Today, Hugh Howey provided an update to yesterday’s data by looking at print sales and what impact giving up those sales might have on authors’ bottom lines. (Sorry, I have to link to the information on The Passive Voice because the firewall here won’t let me load Howey’s site directly. Can’t help wondering if my employer is in collusion with the Big 5, lol!)
Anyhow, when I looked at this data, it struck me that when the AAP says 70% of book sales are in print, they don’t mean actual unit sales; they mean gross revenue. You can see right away why that’s an important distinction. Because in general, prices for digital books tend to be lower than prices for print, even when it’s the same book. (Thank you, DOJ, for the abolition of agency pricing.) So when traditional publishers say 70% of the market is in print, they don’t really mean that 70% of books sold are still sold in print. That’s what it SOUNDS like they’re saying (it’s what *I* thought they were saying!), but it’s not.
I wondered, based on this light bulb going on, whether the estimates on print vs digital sales would change if I did the math based on gross revenue as opposed to unit sales. Of course, this has one inevitable problem, which is that I have to estimate the average sale price of both print and digital books to arrive at a conclusion. And I have to estimate those prices to take into account all the different print formats as well as the different pricing strategies of different publishers. I thought, however, that it was reasonable to assume the average sale price of a print book is $8 (taking into account retailer discounts) and the average sale price of a digital book is $4. It’s possible that my average for print is too low and my average for digital is too high, but from my look at the Top 50 on Amazon a week or so ago, I think it’s pretty close.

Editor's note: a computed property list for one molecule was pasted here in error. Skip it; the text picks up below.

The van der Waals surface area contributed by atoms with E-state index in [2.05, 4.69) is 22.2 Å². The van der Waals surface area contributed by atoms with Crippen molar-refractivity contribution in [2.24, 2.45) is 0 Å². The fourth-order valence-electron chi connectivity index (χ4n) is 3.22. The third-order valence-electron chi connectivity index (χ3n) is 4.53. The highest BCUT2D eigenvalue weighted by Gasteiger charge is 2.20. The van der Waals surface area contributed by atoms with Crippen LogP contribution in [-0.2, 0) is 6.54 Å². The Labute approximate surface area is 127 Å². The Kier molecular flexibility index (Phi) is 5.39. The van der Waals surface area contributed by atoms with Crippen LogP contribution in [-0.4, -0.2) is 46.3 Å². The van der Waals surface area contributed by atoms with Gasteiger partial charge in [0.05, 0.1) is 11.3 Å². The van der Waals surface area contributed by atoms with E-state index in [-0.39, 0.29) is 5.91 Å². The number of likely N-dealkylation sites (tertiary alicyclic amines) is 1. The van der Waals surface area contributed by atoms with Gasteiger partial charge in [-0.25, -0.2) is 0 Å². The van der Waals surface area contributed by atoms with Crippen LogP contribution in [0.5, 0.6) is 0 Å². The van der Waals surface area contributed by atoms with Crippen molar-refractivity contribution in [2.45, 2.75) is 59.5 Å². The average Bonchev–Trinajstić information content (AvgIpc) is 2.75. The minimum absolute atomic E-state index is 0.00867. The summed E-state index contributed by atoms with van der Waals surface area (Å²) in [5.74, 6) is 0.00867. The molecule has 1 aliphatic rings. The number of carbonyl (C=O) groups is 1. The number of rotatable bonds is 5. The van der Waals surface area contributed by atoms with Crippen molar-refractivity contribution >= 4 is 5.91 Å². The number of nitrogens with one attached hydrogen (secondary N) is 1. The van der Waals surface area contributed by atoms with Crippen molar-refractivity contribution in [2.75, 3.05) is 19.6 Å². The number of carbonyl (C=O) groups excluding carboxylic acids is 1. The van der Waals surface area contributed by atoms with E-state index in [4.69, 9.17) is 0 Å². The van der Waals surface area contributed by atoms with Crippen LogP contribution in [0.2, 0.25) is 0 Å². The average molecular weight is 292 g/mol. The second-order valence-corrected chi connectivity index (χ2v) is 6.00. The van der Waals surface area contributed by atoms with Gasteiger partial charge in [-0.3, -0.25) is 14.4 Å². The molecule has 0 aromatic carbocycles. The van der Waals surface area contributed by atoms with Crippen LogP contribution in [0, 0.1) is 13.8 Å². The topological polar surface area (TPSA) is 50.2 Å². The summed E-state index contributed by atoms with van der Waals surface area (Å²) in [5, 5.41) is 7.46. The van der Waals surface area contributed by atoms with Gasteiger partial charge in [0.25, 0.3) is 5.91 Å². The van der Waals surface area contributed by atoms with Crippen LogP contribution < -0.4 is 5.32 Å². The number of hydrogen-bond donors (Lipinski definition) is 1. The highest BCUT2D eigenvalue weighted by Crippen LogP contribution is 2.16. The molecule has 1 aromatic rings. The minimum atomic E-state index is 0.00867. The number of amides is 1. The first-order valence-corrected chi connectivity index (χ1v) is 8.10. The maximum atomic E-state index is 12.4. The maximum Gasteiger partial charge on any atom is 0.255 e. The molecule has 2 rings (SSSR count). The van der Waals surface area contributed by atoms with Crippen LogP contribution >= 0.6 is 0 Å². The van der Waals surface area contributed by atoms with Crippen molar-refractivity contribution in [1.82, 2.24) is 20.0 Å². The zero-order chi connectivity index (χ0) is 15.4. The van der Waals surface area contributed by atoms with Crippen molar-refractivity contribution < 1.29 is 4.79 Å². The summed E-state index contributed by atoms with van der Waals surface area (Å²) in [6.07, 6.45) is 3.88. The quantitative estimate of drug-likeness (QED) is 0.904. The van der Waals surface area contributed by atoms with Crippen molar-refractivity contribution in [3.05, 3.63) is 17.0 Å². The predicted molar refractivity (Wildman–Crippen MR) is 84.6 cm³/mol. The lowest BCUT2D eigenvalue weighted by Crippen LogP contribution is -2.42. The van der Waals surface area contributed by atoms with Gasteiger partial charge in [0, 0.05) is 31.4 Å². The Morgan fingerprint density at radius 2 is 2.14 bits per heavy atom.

Ready for the math?
$70 in print = 8.75 copies sold
$30 in digital = 7.50 copies sold
$100 print + e = 16.25 copies sold
7.50/16.25 = 46.15% of all unit sales are digital
I did NOT expect that outcome. I swear, I didn’t choose my pricing estimates with a goal in mind. But there it is. It’s nearly exactly the same as when I estimated it based on 75% of the market belonging to traditionally published books and 25% belonging to mostly digital/self-publishers.
But what if the average price of print books is $9 and the average price of digital is $3.50?
$70 in print = 7.78 copies
$30 in digital = 8.57 copies
$100 print + e = 16.35 copies
8.57/16.35 = 52.42% of all unit sales are digital.
Again, all I can say is coffee=smelled.